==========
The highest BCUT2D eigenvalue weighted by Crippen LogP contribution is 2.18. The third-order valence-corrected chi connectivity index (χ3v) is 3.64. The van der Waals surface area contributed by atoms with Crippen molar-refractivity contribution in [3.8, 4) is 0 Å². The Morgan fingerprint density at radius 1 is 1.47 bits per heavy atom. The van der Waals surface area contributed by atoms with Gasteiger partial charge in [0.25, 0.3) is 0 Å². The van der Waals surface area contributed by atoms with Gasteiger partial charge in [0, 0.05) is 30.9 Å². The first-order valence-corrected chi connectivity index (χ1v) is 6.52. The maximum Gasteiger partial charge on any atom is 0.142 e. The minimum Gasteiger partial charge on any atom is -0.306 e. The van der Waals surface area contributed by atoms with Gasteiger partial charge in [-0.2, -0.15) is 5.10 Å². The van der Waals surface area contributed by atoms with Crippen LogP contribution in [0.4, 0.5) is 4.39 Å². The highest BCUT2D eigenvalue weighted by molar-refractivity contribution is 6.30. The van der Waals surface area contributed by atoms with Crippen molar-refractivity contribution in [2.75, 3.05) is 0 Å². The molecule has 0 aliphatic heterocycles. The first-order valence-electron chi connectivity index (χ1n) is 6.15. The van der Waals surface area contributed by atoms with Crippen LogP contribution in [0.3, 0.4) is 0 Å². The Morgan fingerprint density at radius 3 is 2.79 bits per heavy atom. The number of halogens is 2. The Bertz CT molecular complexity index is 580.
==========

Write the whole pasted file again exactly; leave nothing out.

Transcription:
The highest BCUT2D eigenvalue weighted by Crippen LogP contribution is 2.18. The third-order valence-corrected chi connectivity index (χ3v) is 3.64. The van der Waals surface area contributed by atoms with Crippen molar-refractivity contribution in [3.8, 4) is 0 Å². The Morgan fingerprint density at radius 1 is 1.47 bits per heavy atom. The van der Waals surface area contributed by atoms with Gasteiger partial charge in [0.25, 0.3) is 0 Å². The van der Waals surface area contributed by atoms with Gasteiger partial charge in [0, 0.05) is 30.9 Å². The first-order valence-corrected chi connectivity index (χ1v) is 6.52. The maximum Gasteiger partial charge on any atom is 0.142 e. The minimum Gasteiger partial charge on any atom is -0.306 e. The van der Waals surface area contributed by atoms with Gasteiger partial charge in [-0.2, -0.15) is 5.10 Å². The van der Waals surface area contributed by atoms with Crippen LogP contribution in [0.4, 0.5) is 4.39 Å². The highest BCUT2D eigenvalue weighted by molar-refractivity contribution is 6.30. The van der Waals surface area contributed by atoms with Crippen molar-refractivity contribution in [2.75, 3.05) is 0 Å². The molecule has 0 aliphatic heterocycles. The first-order valence-electron chi connectivity index (χ1n) is 6.15. The van der Waals surface area contributed by atoms with Crippen LogP contribution in [0.3, 0.4) is 0 Å². The Morgan fingerprint density at radius 3 is 2.79 bits per heavy atom. The number of halogens is 2. The Bertz CT molecular complexity index is 580.